Weather spares no one, and VCE’s wrap-up 2022 banding session on Mansfield exemplified the adage. Our well-laid plan to spend the nights of 19-20 September on our ridgeline study plot—strategically timed to coincide with the annual pre-migratory resurgence of Bicknell’s Thrush (BITH) activity—was thwarted by unseasonably cold, wet conditions. If anything, studying this bird for >30 years has instilled patience and flexibility, so we waited for the weather to turn, knowing that each day’s delay reduced our chances of intercepting any BITH that remained, let alone recovering another precious GPS tag or two. We scanned the mountain forecast hourly, eagerly seeking a break, but rain and chilly winds prevailed. We lowered our sights from two nights to one; we even conceded to head up on Saturday or Sunday. No go. Finally, 8 days after our original planned outing, we gambled on a tenuous but less than dire forecast and went for it.
A skeleton crew of Kevin Tolan, Nathaniel Sharp, Jim Goetz, Chuck Gangas, and I met at the base of the toll road at 3:45 pm on 27 September. Each of us having driven through rain squalls, we warily eyed the cloud-shrouded ridgeline above, but there was no turning back. Up we caravaned, and the clouds magically lifted just enough upon arrival to fuel confidence that setting nets might not be an atrocious idea. By 6 pm, we had 22 nets open, with Lake Champlain unexpectedly visible below us in our west. However, vegetation was soaked, the temperature hovered at 45F, and a south wind blew. Avian activity was anything but frenetic, and we failed to see, hear or capture a single BITH. Our evening take was 13 birds of 6 species, and we closed nets at 7 pm, retreating downslope to the dry comfort of Vail’s ski patrol hut. No sleeping bags under the stars on this night.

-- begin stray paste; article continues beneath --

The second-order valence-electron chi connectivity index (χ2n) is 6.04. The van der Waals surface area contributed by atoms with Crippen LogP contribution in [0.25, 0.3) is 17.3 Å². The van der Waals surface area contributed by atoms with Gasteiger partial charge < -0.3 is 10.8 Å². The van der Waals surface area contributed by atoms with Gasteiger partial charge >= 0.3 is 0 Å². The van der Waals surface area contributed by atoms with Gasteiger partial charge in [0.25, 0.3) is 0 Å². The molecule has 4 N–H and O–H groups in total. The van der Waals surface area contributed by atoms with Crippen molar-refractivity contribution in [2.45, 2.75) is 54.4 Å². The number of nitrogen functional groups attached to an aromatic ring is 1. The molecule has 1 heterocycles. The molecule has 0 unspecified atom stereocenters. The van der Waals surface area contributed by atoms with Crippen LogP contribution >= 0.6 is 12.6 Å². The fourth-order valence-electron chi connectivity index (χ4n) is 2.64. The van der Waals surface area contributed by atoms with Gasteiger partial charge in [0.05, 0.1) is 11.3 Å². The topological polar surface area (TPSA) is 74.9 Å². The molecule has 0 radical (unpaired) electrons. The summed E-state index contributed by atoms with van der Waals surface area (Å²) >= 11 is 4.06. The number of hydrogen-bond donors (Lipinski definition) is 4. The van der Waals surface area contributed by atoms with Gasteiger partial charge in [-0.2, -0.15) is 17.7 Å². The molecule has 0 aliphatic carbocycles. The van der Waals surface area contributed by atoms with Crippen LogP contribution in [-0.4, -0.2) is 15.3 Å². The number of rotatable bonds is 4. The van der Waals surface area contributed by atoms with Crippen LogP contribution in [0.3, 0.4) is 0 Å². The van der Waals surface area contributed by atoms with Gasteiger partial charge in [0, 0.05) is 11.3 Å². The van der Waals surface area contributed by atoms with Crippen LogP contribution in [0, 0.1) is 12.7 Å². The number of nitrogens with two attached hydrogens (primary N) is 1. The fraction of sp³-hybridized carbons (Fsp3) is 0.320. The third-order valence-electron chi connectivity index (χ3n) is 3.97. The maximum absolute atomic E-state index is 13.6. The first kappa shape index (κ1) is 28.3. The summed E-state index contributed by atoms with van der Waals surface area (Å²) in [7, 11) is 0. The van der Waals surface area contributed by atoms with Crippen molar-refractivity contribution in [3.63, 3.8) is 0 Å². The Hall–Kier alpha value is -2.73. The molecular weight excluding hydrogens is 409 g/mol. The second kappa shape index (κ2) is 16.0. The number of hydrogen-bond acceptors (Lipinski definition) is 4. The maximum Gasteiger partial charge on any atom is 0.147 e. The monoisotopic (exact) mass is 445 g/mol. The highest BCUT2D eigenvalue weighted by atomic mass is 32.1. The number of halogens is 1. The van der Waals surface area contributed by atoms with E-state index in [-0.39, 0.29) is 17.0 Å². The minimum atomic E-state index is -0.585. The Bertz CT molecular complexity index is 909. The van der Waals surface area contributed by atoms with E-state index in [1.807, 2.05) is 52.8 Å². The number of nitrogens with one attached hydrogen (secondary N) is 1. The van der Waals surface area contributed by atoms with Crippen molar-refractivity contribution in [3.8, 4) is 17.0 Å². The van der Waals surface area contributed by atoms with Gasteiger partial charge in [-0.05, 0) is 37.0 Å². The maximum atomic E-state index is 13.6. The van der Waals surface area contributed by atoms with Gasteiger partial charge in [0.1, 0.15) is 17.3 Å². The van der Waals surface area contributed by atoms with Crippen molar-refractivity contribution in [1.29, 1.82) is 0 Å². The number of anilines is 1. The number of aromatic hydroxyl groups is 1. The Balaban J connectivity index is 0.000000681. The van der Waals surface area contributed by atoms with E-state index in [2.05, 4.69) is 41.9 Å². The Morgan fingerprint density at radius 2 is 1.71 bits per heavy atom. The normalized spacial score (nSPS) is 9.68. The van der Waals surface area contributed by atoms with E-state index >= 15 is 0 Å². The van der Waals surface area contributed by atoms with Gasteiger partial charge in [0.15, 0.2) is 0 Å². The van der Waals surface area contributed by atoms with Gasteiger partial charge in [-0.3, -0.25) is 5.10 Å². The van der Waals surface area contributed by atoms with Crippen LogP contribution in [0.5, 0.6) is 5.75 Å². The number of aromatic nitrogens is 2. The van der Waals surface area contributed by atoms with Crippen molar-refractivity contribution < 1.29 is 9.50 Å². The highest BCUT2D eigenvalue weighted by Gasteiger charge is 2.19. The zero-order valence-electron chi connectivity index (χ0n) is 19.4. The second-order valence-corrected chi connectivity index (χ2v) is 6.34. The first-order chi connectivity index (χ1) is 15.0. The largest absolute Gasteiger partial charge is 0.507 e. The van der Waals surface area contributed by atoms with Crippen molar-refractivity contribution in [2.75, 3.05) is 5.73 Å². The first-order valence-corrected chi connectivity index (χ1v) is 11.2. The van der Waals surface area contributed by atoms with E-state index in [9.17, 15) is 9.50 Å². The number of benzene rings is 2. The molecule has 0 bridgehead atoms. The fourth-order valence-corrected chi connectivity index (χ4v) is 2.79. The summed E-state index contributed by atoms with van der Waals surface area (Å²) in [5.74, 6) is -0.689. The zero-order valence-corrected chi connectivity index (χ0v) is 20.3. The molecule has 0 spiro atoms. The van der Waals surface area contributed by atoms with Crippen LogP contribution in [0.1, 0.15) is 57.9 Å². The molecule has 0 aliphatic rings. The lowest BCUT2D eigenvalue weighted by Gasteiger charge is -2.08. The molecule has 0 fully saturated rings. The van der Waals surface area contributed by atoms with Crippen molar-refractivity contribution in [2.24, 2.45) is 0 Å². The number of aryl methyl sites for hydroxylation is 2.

We awoke to swirling clouds, spitting rain, and 45F. As soon as we opened nets, showers intensified, and we quickly closed. A large cell showed on the radar maps, so we headed back down to the ski patrol hut for coffee. An hour later at 8 am, rain let up, radar images looked more promising, and we hustled back to the ridgeline. No sooner had we reopened than rain again descended. Realism triumphed over wishful thinking, and we conceded defeat. Nets came down, poles were lashed together for winter storage, and our field season ended unceremoniously. Disappointing, yes, as our September banding had never before failed to produce, both for BITH and migrants. Our total capture of 23 birds (below) was a far cry from 2021’s bounty of 222—of which 101 were kinglets—and any BITH that might still have been present eluded us.
Ruby-crowned Kinglet — 5
Golden-crowned Kinglet — 8
Dark-eyed (Slate-colored) Junco — 5
White-throated Sparrow — 1
Blackpoll Warbler — 2
Yellow-rumped (Myrtle) Warbler — 2
Ever optimistic, we consoled ourselves with the fruits of an otherwise highly successful 2022 season, during which we recovered 17 GPS tags that have so far revealed astonishing insights on precise movements and locations of non-breeding BITH. And, our final banding session did yield one avian highlight: an unusually bulked-up Blackpoll Warbler, which weighed in at a chunky 18 grams, fully 6-7 grams heavier than the weight of a typical breeding bird. This individual’s heavy fat score indicated its readiness to launch one of the planet’s truly epic migratory feats—a nonstop transoceanic flight of 1,500 miles or more to wintering grounds in northern South America. As we wished it well on this arduous, perilous journey, we looked ahead to our 32nd field season in 2023, and the promise of intercepting more BITH that return with fascinating spatial secrets encoded in their GPS tags.